Processed foods depend on conservation methods to ensure biological stability of the product until consumption. Foods in general are a rich source of nutrients, and therefore may support the proliferation of opportunistic microorganisms. Most of these microorganisms only reduce the nutritional value and sensorial quality of the product; but in some cases, pathogenic contaminants may also grow. Traditional antimicrobial additives are decreasing in use due to some disadvantages related to physicochemical and sensory aspects, such as undesirable interactions with the food matrix, accumulation into consumer organism and even possible allergic reactions. Besides food traditional methods for preservation such as acidification or reduction of water activity, a possible strategy for increasing food shelf life is the use of natural antimicrobial compounds. Nowadays, the great challenge of the food industry is to make better use of these additives ensuring product integrity and, at the same time, generate minimal residual effects, avoiding undesirable physicochemical and sensorial modifications. In this context, there is an increasing preference of antimicrobial compounds from natural sources (microbial, animal or plant) targeting a wide use in the production of technologically advanced foods which, besides high quality and healthy, must be biologically friendly, meeting the demands of 21st century consumers.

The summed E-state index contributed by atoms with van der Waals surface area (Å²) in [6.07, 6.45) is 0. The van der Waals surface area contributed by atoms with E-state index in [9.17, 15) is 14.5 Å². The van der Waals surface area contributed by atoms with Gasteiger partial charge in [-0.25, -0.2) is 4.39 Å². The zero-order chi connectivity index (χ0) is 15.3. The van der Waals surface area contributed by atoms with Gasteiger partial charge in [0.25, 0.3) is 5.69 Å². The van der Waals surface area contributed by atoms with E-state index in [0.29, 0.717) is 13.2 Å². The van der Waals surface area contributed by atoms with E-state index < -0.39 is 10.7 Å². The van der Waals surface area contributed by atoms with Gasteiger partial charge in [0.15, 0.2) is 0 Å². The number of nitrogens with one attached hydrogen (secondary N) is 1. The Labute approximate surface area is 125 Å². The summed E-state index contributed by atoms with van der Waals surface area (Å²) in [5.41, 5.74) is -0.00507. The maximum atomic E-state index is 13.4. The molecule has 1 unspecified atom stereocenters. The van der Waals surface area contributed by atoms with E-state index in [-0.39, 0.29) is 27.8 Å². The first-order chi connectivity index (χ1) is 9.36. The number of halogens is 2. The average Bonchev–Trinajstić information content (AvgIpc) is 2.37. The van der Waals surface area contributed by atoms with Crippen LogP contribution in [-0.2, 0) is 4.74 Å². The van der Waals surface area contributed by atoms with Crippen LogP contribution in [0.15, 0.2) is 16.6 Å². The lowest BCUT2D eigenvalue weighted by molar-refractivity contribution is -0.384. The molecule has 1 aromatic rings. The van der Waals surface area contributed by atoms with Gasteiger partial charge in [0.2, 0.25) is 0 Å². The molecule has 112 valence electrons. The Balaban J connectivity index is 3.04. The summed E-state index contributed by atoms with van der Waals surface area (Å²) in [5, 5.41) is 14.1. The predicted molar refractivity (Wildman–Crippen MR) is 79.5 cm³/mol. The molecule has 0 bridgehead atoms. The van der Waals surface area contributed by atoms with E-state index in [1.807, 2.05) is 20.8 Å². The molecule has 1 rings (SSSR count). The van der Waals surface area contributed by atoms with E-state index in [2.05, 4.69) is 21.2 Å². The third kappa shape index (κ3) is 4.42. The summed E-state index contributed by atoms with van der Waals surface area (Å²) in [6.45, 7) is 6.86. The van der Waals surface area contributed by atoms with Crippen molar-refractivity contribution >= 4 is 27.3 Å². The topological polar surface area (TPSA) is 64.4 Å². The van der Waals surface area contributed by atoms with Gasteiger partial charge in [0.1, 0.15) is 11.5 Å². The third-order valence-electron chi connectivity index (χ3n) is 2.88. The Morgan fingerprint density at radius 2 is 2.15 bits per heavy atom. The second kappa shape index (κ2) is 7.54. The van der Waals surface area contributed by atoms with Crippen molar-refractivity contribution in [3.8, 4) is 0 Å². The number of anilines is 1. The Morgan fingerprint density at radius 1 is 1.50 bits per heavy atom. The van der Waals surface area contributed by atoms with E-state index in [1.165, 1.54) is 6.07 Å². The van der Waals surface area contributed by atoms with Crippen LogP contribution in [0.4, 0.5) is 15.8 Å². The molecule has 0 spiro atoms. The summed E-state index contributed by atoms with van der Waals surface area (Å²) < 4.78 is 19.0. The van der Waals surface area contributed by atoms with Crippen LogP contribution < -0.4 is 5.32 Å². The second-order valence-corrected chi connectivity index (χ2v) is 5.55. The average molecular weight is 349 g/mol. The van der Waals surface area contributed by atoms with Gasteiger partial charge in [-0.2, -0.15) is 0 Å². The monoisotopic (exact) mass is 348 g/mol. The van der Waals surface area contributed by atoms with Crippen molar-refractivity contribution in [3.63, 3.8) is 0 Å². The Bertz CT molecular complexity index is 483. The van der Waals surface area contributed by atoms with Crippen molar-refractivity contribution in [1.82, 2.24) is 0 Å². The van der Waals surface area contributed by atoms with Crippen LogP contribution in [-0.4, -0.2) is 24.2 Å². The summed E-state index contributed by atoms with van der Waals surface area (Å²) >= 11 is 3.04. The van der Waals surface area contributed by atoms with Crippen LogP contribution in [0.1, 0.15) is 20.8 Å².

Keywords: Additives, Bacteria, Bacteriocin, Biotechnology, Chelators, Microbial Control, Food Industry, Fungi, Legislation, Lysozyme, Membrane, Microbial Control, Nisin, Organic acids, Pediocin, Preservation, Resistance, Spoilage, Stability, Technology, Yeast.